The selection of a very vibrant wallpaper pattern was intentional “so that it would cut down on the formality and be a room we could use on any given day,” Geller says. Beyond dining, it’s also used for board games and puzzles, homework, and arts and crafts. The wallpaper is by Wayne Pate sold through Studio 4.

The ceiling and cupola in the family room addition — built by a previous owner — rises to 14 feet. Subtle wallpaper in a tone-on-tone stripe provides “just enough depth to have it stand on its own against other rooms in the house,” Geller says. Artist Heather Jozak handpainted the ceiling in a show-stopping faux-bois plank treatment: a weeklong endeavor on a scaffold.

The Kravet sectional is covered in a performance fabric, which is “crucial for any family with young kids” and a dog, Geller says. Artist Anne Marie Coolick painted the playful artwork positioned along the bookcase. The chandelier is from Circa Lighting and the mirror over the fireplace is from Oomph.

“Every designer says this but it’s 100 percent true: Powder rooms are the best place to have a little fun and be whimsical,” Geller says. Not visible is a photograph of “four Elvis’s” hanging over the toilet. “If you can’t have fun in the washroom, where can you, right?” Geller loves leopards and leopard prints, so the Serengeti-inspired wallpaper was “love at first sight.”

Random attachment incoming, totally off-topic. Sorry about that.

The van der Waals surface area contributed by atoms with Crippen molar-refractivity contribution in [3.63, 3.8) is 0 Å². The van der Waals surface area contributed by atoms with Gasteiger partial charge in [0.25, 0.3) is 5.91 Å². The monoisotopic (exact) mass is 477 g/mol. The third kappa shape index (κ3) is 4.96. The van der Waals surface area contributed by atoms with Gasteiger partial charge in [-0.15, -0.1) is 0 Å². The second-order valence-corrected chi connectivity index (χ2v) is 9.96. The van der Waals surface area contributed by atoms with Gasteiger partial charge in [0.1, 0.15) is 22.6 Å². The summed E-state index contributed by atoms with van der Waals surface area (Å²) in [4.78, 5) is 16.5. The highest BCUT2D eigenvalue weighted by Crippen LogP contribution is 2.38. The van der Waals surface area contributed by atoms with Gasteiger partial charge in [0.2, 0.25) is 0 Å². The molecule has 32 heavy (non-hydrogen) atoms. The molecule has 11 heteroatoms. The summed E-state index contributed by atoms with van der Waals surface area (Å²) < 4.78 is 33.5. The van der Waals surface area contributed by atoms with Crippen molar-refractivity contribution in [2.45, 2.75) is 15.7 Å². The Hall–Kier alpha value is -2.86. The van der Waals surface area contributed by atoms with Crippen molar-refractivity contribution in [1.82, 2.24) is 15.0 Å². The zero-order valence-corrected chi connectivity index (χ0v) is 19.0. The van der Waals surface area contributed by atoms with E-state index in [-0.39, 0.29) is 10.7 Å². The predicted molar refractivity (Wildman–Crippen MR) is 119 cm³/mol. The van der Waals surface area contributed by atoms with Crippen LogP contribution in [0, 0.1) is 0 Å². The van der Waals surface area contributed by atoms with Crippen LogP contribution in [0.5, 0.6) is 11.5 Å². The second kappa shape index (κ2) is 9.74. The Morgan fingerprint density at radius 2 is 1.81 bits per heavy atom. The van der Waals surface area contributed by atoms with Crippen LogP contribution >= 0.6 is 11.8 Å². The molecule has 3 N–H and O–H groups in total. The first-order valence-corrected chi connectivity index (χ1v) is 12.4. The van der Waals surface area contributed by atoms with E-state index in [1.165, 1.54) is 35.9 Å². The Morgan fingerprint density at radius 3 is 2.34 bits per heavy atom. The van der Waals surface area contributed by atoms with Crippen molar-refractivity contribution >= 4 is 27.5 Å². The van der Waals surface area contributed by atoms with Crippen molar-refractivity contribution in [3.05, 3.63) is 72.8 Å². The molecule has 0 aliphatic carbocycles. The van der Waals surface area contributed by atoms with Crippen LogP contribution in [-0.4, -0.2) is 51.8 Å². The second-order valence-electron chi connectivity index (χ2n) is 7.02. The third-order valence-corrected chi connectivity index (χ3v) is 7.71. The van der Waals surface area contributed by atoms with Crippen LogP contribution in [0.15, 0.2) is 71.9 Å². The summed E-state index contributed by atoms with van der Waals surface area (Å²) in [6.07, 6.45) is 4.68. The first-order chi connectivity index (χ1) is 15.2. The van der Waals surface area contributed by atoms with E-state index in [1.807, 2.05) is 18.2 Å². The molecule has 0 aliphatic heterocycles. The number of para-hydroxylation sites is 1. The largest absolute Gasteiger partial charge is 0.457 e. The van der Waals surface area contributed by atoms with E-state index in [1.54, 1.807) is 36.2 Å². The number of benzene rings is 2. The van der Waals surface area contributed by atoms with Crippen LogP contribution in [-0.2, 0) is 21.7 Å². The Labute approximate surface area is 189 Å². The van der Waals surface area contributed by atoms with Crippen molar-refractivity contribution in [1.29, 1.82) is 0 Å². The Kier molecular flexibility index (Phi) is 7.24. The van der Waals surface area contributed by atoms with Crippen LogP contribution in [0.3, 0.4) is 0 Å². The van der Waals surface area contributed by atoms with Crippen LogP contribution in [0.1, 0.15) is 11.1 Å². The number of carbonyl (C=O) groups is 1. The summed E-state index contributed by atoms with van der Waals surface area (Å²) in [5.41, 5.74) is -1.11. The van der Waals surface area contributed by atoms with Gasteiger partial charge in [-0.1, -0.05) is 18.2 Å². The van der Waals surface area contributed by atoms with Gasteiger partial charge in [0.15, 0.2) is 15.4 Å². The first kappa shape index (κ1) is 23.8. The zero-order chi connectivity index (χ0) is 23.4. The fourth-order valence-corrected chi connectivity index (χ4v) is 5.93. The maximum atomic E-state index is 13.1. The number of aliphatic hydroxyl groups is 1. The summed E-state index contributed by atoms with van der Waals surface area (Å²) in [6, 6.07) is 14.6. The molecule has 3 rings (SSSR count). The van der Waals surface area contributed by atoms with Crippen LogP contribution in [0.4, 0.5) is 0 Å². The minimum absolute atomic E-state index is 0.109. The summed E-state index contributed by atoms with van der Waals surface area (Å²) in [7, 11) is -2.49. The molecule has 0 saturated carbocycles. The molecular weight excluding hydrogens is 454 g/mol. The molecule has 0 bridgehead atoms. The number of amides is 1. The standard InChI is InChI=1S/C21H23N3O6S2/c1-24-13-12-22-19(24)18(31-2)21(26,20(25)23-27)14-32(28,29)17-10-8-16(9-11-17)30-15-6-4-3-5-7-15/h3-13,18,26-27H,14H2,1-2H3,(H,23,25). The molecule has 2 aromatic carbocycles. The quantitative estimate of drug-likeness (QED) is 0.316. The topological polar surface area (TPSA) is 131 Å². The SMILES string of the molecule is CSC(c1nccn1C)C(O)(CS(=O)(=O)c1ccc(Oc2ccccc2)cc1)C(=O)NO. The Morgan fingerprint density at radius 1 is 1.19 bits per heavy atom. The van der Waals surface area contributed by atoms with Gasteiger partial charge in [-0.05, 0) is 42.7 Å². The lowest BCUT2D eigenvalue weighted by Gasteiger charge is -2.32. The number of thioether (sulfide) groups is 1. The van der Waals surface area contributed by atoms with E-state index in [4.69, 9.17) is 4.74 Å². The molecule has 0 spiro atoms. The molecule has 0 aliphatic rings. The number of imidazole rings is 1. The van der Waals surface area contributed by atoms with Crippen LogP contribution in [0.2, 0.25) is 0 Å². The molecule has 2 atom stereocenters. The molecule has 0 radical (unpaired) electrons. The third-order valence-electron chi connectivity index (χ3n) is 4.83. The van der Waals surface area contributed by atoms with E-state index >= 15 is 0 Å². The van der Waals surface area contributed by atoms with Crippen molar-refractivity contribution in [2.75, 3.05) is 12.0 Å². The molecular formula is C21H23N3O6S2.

Trimwork is painted in “Templeton Gray” by Benjamin Moore to coordinate with the blue-gray tones in the wallpaper. Says Geller: “Imagine painting the trim in white? The entire room would fall flat.” The sconces are by Ro Sham Beaux.

In serious nesting mode when expecting her third child, “I really needed to finish this room for my sanity and wanted it to feel super cozy and Zen — with a tiny bit of a twist,” Geller recalls. Though the antithesis of the bedrooms she typically gravitates to, “It was nice having a space that felt out-of-body for me.”

A textured grass-cloth wallcovering forms a quiet backdrop for a mix of patterns in a green and white scheme: a verdant Schumacher print on drapes and accent pillows, a stripe upholstered bed and an iconic leopard print on the comfy chaise. The ceiling light fixture is from Colleen & Co.